Germany failing to probe police abuse: Amnesty
Human rights watchdog Amnesty International accused Germany Thursday in a new report of failing to probe claims of police abuse and excessive force sufficiently.
AI cited three deaths and 12 cases of serious injury in recent years which it attributed to police action and said it was possible that there were far more instances still to be uncovered.
"Law enforcement officials are not above the law -- they are subject to it. This means that the police must be accountable to the law, to the state and to the public," Europe and Central Asia Deputy Programme Director David Diaz-Jogeix said in a statement.
"Failure to live up to international standards ... is leading to a climate of impunity and a lack of accountability."
The report, "Unknown Assailant", recounts the use of what AI calls excessive force during arrests, against protesters at demonstrations and during deportations.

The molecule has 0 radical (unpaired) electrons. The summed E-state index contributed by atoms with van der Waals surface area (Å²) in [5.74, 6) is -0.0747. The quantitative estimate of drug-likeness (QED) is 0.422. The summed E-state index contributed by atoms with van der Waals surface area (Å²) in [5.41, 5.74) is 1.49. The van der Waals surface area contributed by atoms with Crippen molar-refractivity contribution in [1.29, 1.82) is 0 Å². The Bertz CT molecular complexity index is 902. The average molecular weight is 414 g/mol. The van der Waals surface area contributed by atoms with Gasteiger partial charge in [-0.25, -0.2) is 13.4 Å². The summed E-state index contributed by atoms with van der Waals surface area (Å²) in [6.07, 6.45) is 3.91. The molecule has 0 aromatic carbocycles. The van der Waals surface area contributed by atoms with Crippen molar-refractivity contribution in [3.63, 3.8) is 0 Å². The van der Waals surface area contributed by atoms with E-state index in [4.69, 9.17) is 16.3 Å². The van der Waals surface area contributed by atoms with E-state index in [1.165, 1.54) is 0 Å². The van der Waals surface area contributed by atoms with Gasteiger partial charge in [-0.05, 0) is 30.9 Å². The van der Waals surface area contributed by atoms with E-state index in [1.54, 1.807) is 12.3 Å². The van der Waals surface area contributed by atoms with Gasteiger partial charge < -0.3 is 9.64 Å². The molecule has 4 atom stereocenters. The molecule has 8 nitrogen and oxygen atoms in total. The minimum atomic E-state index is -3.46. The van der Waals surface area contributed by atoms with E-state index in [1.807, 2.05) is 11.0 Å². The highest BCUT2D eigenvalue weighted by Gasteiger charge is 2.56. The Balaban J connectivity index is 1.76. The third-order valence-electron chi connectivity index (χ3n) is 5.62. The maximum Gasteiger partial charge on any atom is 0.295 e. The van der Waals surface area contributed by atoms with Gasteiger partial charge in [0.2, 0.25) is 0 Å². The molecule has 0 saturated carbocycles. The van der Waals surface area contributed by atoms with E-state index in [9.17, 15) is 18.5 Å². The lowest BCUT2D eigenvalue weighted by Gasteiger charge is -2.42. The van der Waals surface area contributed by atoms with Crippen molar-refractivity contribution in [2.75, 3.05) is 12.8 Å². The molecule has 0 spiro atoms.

It said a lack of information about how to lodge a criminal complaint over police abuse, difficulty in identifying officers involved and inadequate follow-up by the authorities were recurrent problems.
The report cited the infamous case of Oury Jalloh, an asylum-seeker from Sierra Leone who burned to death in 2005 after having been tied to a bed in a cell in the eastern city of Dessau.
"The accused police officers on duty when he burned to death remain in office but they are no longer working at the same police station," it said.
AI called on German authorities to tackle the problem head-on with independent police complaint bodies, clear identification of police officers when they are on duty and regular training for police on the use of force.
"Officers responsible for criminal conduct must be brought to justice in full and fair proceedings," he said.
© 2010 AFP